Me playing the Compton electronic organ at Church of the Ascension on the Hanger Hill Estate in Ealing, West London.
Hanger Hill is one of those 1930s "garden suburbs" and contains much interesting architecture. John Compton himself lived on this estate.
The organ here dates back to 1947 and is one of the few remaining "347" models and was the flagship of the Compton electrone range. The organ works on the electrostatic principal and uses 12 rotating generators contained in an external cabinet which is located in a room just behind the console. Two large loudspeakers are situated each side of the communion area. The specification reads:
JOB NUMBER: A520
Acoustic Bass 32'
Contra Bass 16'
Great to Pedal
Swell to Pedal
Contra Geigen 16'
Hohl Flute 8'
Stopped Diapason 8'
Wald Flute 4'
Twelfth & Fifteenth II
Cor Anglais 8'
Swell to Great
Contra Salicional 16'
Viol de Gamba 8'
Flauto Pleno 8'
Lieblich Gedeckt 8'
Lieblich Flute 4'
Contra Fagotto 16'
4 thumb pistons to Great and Pedal
4 thumb pistons to Swell
1 balanced expression pedal - Great and Pedal
1 balanced expression pedal - Swell
Tremulant - entire organ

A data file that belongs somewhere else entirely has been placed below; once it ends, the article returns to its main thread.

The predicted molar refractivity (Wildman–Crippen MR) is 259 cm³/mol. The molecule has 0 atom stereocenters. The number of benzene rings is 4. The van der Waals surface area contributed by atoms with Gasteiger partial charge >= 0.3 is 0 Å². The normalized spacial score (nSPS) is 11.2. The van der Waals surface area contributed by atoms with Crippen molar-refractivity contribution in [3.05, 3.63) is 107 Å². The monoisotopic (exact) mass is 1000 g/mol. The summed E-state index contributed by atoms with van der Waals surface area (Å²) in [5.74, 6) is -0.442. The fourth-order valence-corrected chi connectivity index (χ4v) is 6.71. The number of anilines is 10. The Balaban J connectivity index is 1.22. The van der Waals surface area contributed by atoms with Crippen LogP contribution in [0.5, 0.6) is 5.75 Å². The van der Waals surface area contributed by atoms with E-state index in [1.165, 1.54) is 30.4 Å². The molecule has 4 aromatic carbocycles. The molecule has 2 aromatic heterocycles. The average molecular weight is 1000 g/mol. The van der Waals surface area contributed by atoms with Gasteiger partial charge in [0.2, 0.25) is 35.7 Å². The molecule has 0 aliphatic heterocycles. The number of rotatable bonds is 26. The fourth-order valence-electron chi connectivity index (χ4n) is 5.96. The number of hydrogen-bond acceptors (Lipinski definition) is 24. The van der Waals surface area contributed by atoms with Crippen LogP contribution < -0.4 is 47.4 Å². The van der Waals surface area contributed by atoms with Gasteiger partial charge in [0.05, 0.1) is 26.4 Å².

Double touch canceller to each department
Here I am playing "To God be the glory" which demonstrates the main sounds of this fascinating machine including the 8ft Tromba in the chorus.
These organs are fast becoming extinct with many churches replacing them with digital instruments etc. Modern technology is indeed appealing with its realistic sampled sounds but history is being lost as a result. Opportunities should be taken to see that these unique instruments are preserved for future generations to experience how technology worked in the pre digital era.
Many thanks to Reverend Simon Reed for allowing me access to the church to play what is now an extremely rare instrument.
One thing to note - I am certainly no wizard of an organist but hope this video is able to give an illustration of what a Compton 347 electrone sounds like.